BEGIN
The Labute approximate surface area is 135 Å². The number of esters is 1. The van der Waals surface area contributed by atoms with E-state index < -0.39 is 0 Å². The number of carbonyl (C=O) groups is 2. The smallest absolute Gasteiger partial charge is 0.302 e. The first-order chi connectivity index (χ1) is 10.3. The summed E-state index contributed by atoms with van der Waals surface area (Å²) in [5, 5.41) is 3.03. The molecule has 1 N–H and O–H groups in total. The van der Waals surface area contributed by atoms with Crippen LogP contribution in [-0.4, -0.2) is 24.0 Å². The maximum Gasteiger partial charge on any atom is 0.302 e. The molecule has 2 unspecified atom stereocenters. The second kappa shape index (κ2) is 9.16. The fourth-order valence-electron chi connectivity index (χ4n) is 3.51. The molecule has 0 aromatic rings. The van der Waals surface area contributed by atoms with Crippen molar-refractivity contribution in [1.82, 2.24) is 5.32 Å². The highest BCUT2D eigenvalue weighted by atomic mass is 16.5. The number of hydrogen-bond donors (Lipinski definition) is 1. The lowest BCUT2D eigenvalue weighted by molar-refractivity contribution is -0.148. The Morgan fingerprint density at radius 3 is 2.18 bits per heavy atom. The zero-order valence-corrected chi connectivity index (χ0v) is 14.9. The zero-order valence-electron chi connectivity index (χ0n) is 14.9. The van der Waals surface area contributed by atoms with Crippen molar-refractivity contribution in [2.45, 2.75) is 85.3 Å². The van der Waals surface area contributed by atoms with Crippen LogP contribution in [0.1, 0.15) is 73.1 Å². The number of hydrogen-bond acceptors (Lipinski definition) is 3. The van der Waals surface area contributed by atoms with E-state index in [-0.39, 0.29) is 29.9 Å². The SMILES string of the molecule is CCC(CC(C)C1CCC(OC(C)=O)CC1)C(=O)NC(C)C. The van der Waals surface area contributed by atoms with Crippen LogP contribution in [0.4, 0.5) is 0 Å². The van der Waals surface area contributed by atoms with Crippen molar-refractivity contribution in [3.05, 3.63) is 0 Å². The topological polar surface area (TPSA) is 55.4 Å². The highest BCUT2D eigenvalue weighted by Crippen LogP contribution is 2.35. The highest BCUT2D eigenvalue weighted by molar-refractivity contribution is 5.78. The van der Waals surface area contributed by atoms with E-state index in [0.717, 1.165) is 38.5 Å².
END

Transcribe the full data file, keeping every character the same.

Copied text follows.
The Labute approximate surface area is 135 Å². The number of esters is 1. The van der Waals surface area contributed by atoms with E-state index < -0.39 is 0 Å². The number of carbonyl (C=O) groups is 2. The smallest absolute Gasteiger partial charge is 0.302 e. The first-order chi connectivity index (χ1) is 10.3. The summed E-state index contributed by atoms with van der Waals surface area (Å²) in [5, 5.41) is 3.03. The molecule has 1 N–H and O–H groups in total. The van der Waals surface area contributed by atoms with Crippen LogP contribution in [-0.4, -0.2) is 24.0 Å². The maximum Gasteiger partial charge on any atom is 0.302 e. The molecule has 2 unspecified atom stereocenters. The second kappa shape index (κ2) is 9.16. The fourth-order valence-electron chi connectivity index (χ4n) is 3.51. The molecule has 0 aromatic rings. The van der Waals surface area contributed by atoms with Crippen molar-refractivity contribution in [1.82, 2.24) is 5.32 Å². The highest BCUT2D eigenvalue weighted by atomic mass is 16.5. The number of hydrogen-bond donors (Lipinski definition) is 1. The lowest BCUT2D eigenvalue weighted by molar-refractivity contribution is -0.148. The Morgan fingerprint density at radius 3 is 2.18 bits per heavy atom. The zero-order valence-corrected chi connectivity index (χ0v) is 14.9. The zero-order valence-electron chi connectivity index (χ0n) is 14.9. The van der Waals surface area contributed by atoms with Crippen molar-refractivity contribution in [2.45, 2.75) is 85.3 Å². The van der Waals surface area contributed by atoms with Crippen LogP contribution in [0.1, 0.15) is 73.1 Å². The number of hydrogen-bond acceptors (Lipinski definition) is 3. The van der Waals surface area contributed by atoms with E-state index in [-0.39, 0.29) is 29.9 Å². The SMILES string of the molecule is CCC(CC(C)C1CCC(OC(C)=O)CC1)C(=O)NC(C)C. The van der Waals surface area contributed by atoms with Crippen LogP contribution in [0.4, 0.5) is 0 Å². The van der Waals surface area contributed by atoms with Crippen molar-refractivity contribution in [3.05, 3.63) is 0 Å². The topological polar surface area (TPSA) is 55.4 Å². The highest BCUT2D eigenvalue weighted by Crippen LogP contribution is 2.35. The highest BCUT2D eigenvalue weighted by molar-refractivity contribution is 5.78. The van der Waals surface area contributed by atoms with E-state index in [0.717, 1.165) is 38.5 Å².